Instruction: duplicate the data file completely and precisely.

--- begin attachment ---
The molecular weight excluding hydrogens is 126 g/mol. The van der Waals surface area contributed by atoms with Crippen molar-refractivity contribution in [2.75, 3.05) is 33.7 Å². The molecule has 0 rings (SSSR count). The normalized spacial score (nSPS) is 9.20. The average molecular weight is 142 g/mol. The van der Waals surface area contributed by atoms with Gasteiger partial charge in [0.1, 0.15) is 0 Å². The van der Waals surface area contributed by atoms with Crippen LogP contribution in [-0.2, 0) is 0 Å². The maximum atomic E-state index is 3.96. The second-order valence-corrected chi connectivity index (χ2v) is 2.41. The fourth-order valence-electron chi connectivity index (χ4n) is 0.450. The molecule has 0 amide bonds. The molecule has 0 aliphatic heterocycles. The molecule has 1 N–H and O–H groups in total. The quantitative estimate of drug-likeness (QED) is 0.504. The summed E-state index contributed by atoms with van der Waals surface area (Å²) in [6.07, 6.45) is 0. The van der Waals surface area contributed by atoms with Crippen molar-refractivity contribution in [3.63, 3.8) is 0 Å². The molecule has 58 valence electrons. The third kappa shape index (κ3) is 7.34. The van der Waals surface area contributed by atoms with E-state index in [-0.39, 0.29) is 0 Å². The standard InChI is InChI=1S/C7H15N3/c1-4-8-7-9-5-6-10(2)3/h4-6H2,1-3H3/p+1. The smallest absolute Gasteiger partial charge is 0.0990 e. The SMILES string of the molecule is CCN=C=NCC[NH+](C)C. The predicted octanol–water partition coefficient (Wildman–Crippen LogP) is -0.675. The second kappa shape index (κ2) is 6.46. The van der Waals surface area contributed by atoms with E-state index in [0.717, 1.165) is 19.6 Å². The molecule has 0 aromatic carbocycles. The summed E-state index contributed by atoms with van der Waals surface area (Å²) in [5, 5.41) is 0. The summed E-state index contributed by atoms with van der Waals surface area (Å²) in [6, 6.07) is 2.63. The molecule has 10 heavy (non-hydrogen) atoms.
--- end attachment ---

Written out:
The molecular weight excluding hydrogens is 126 g/mol. The van der Waals surface area contributed by atoms with Crippen molar-refractivity contribution in [2.75, 3.05) is 33.7 Å². The molecule has 0 rings (SSSR count). The normalized spacial score (nSPS) is 9.20. The average molecular weight is 142 g/mol. The van der Waals surface area contributed by atoms with Gasteiger partial charge in [0.1, 0.15) is 0 Å². The van der Waals surface area contributed by atoms with Crippen LogP contribution in [-0.2, 0) is 0 Å². The maximum atomic E-state index is 3.96. The second-order valence-corrected chi connectivity index (χ2v) is 2.41. The fourth-order valence-electron chi connectivity index (χ4n) is 0.450. The molecule has 0 amide bonds. The molecule has 0 aliphatic heterocycles. The molecule has 1 N–H and O–H groups in total. The quantitative estimate of drug-likeness (QED) is 0.504. The summed E-state index contributed by atoms with van der Waals surface area (Å²) in [6.07, 6.45) is 0. The van der Waals surface area contributed by atoms with Crippen molar-refractivity contribution in [3.63, 3.8) is 0 Å². The molecule has 58 valence electrons. The third kappa shape index (κ3) is 7.34. The van der Waals surface area contributed by atoms with E-state index in [-0.39, 0.29) is 0 Å². The standard InChI is InChI=1S/C7H15N3/c1-4-8-7-9-5-6-10(2)3/h4-6H2,1-3H3/p+1. The smallest absolute Gasteiger partial charge is 0.0990 e. The SMILES string of the molecule is CCN=C=NCC[NH+](C)C. The predicted octanol–water partition coefficient (Wildman–Crippen LogP) is -0.675. The second kappa shape index (κ2) is 6.46. The van der Waals surface area contributed by atoms with E-state index in [0.717, 1.165) is 19.6 Å². The molecule has 0 aromatic carbocycles. The summed E-state index contributed by atoms with van der Waals surface area (Å²) in [5, 5.41) is 0. The summed E-state index contributed by atoms with van der Waals surface area (Å²) in [6, 6.07) is 2.63. The molecule has 10 heavy (non-hydrogen) atoms.